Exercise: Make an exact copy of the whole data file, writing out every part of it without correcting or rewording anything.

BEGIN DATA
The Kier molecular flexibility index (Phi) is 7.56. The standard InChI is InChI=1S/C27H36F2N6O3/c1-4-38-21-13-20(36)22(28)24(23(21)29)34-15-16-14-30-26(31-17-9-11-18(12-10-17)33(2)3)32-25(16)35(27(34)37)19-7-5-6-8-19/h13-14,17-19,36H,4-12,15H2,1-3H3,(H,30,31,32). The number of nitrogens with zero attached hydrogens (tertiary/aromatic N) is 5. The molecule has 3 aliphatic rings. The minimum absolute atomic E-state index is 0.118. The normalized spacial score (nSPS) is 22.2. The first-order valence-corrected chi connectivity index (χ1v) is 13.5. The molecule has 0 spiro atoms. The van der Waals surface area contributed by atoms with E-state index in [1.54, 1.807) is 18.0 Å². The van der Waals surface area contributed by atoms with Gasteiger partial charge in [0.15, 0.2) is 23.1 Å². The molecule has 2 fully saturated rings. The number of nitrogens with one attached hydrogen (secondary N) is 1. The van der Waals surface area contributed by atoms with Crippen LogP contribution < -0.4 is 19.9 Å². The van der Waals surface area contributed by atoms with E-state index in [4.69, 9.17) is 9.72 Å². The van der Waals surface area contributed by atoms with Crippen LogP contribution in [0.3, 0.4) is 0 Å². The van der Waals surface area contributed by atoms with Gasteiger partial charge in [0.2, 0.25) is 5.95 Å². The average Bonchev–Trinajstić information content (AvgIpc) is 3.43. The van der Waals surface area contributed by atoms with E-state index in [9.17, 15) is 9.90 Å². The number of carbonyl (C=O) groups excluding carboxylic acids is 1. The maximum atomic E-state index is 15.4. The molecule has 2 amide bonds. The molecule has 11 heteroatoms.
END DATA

The Kier molecular flexibility index (Phi) is 7.56. The standard InChI is InChI=1S/C27H36F2N6O3/c1-4-38-21-13-20(36)22(28)24(23(21)29)34-15-16-14-30-26(31-17-9-11-18(12-10-17)33(2)3)32-25(16)35(27(34)37)19-7-5-6-8-19/h13-14,17-19,36H,4-12,15H2,1-3H3,(H,30,31,32). The number of nitrogens with zero attached hydrogens (tertiary/aromatic N) is 5. The molecule has 3 aliphatic rings. The minimum absolute atomic E-state index is 0.118. The normalized spacial score (nSPS) is 22.2. The first-order valence-corrected chi connectivity index (χ1v) is 13.5. The molecule has 0 spiro atoms. The van der Waals surface area contributed by atoms with E-state index in [1.54, 1.807) is 18.0 Å². The van der Waals surface area contributed by atoms with Gasteiger partial charge in [0.15, 0.2) is 23.1 Å². The molecule has 2 fully saturated rings. The number of nitrogens with one attached hydrogen (secondary N) is 1. The van der Waals surface area contributed by atoms with Crippen LogP contribution < -0.4 is 19.9 Å². The van der Waals surface area contributed by atoms with E-state index in [4.69, 9.17) is 9.72 Å². The van der Waals surface area contributed by atoms with Crippen LogP contribution in [0.3, 0.4) is 0 Å². The van der Waals surface area contributed by atoms with Gasteiger partial charge in [0.2, 0.25) is 5.95 Å². The average Bonchev–Trinajstić information content (AvgIpc) is 3.43. The van der Waals surface area contributed by atoms with E-state index in [9.17, 15) is 9.90 Å². The number of carbonyl (C=O) groups excluding carboxylic acids is 1. The maximum atomic E-state index is 15.4. The molecule has 2 amide bonds. The molecule has 11 heteroatoms.